Hiring family law attorney Cory Gallagher is almost always a necessity for those going through a divorce. It’s generally not recommended for a person to try to handle the legal side of their divorce on their own, as doing so requires in-depth legal knowledge that the average person simply couldn’t possess without formal legal training. With that being said, just because a person hires an attorney to handle their divorce doesn’t mean that they’re automatically out of a lot of money.
Determining Parental Responsibilities
When it comes to divorces in which children are involved, certain additional costs will become necessary for the purpose of determining the best possible custody arrangement. These costs could include therapy sessions for children, time with mediators and parental responsibilities & parenting time evaluations
Learn more about Parental Responsibilities and Parenting Time.
In addition to the hourly costs associated with hiring an attorney for a divorce, filing court documents such as motions and petitions will create additional fees that need to be paid. Especially for a prolonged divorce that runs into a series of complications over time, these expenses can become quite substantial.
Evaluating the current financial circumstances of both parties is one of the integral parts of any divorce. The purpose of such evaluations is to ensure that everyone involved in a divorce finds themselves reasonably financially secure once the proceedings come to a close.
Financial evaluations during a divorce are often performed by accountants, tax specialists and attorneys, who are in charge of gathering financial data and documents to create a full picture of a couple’s finances. These are just a handful of the most common expenses that people experience during a divorce.
Helpful tips when dividing assets in a divorce
Whether you have been married for two years or 20 years or longer, your assets are likely co-mingled with your spouse.
During a divorce, you must find a way to agreeably divide the assets in a manner that is legal according to the laws and that is equitable or fair to both parties. You first should speak with Denver family law attorney Cory Gallagher regarding the laws in your state to obtain some initial guidance on how to divide assets.
This information will help you to determine the initial steps you need to take to legally divide your belongings.
Value All Of Your Belongings
After obtaining legal guidance regarding the division of your assets, prepare a list of all of the belongings that you and your spouse own. This may include cars and real estate, a boat or other recreational vehicle, furniture in the home, artwork, jewelry, and anything else that has financial value.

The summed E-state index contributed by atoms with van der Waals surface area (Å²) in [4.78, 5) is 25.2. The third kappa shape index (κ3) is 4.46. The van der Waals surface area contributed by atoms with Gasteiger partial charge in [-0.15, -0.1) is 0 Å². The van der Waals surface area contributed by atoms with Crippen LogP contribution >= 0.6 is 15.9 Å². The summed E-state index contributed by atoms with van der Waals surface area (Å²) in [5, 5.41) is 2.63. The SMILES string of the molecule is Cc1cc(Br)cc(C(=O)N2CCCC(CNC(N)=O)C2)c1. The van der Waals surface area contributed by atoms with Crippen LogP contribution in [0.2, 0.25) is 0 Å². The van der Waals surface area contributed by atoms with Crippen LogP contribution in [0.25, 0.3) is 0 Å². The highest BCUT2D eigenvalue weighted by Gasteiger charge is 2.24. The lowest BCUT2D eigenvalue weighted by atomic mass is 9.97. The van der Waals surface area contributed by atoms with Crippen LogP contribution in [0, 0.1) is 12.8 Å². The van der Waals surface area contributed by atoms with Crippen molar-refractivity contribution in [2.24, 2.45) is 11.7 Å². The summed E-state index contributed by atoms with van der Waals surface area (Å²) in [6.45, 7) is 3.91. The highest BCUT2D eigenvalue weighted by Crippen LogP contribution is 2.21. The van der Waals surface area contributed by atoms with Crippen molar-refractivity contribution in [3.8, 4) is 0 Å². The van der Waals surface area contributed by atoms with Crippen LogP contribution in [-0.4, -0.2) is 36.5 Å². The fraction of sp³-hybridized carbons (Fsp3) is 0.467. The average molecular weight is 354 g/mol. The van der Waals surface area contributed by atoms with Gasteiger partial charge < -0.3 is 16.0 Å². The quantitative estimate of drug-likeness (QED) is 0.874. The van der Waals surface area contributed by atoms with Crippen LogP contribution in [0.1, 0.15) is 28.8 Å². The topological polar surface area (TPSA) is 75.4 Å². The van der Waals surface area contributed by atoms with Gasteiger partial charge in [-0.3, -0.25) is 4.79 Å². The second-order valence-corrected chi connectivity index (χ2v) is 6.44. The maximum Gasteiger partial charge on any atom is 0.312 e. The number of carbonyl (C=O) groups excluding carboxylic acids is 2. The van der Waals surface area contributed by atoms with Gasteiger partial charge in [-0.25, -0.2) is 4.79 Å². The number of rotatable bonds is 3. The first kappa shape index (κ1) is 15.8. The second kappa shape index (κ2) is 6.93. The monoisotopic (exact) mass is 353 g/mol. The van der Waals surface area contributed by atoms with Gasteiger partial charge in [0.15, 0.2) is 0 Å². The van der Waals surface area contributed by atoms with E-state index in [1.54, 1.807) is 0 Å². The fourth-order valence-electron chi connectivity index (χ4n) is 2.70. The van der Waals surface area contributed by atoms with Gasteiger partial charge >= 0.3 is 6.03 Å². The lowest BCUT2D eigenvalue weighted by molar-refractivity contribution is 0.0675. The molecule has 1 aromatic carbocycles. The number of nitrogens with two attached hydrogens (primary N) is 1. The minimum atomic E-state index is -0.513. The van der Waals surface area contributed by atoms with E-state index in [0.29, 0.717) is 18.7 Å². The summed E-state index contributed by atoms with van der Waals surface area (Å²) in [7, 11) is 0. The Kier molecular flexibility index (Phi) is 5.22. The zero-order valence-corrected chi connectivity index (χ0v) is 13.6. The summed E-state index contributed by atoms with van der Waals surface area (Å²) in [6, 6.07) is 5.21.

This can be a lengthy list, so you should review it several times to ensure that you have created a complete list. If possible, work with your ex to prepare the list so that nothing is omitted unintentionally and so you both agree on the estimated value of the items.
If you cannot agree on the value, you can obtain an appraisal.
Determine What Can Be Liquidated
It is far easier to divide cash in an equitable manner than to divide non-liquid assets, therefore you may find that you need to liquidate some of your assets. There may be items you won’t want to liquidate, such as the vehicles that you and your ex drive on a daily basis.
On the other hand, there may be no other way to justly divide the assets without liquidating some of the larger or more valuable items, such as a house. Make a list of what you want to liquidate versus those you do not plan to liquidate and move forward with your liquidation plans.
Prepare A Final Spreadsheet For Your Attorney
After you have liquidated all you intend to, you may find that it is easier to divide your assets equitably. Denver Divorce Attorney Cory Gallagher will need a final spreadsheet of your assets to prepare the divorce decree, so update your initial spreadsheet to show who is to retain each item or how much of the liquid cash each party will receive.
Separating Business From Divorce
For couples that have managed to successfully run a business together, it can be difficult to realize that they cannot hold a marriage together.
When it comes to running a business with your soon-to-be ex spouse, there are some things you’ll need to consider.
Just like with marital property, your business will be considered an asset.
Like all other aspects of a marriage, including parenting time and parental responsibilities child support and alimony, there will need to be an agreement made about your shared business.
Some couples decide to treat their business as they would a house: either one spouse remains while the other “moves out,” or they decide to sell the house.
Below we discuss what options you’ll want to consider when it comes to your shared business.
Three Options For Shared Business
1)Two of you decide to remain as co-owners of the business.
Depending on your relationship, this might be a great solve or the worst thing ever. Keep in mind that this will require you to be in constant communication with your ex, even after the divorce is final. If that sounds terrible to you, this option is obviously not advised.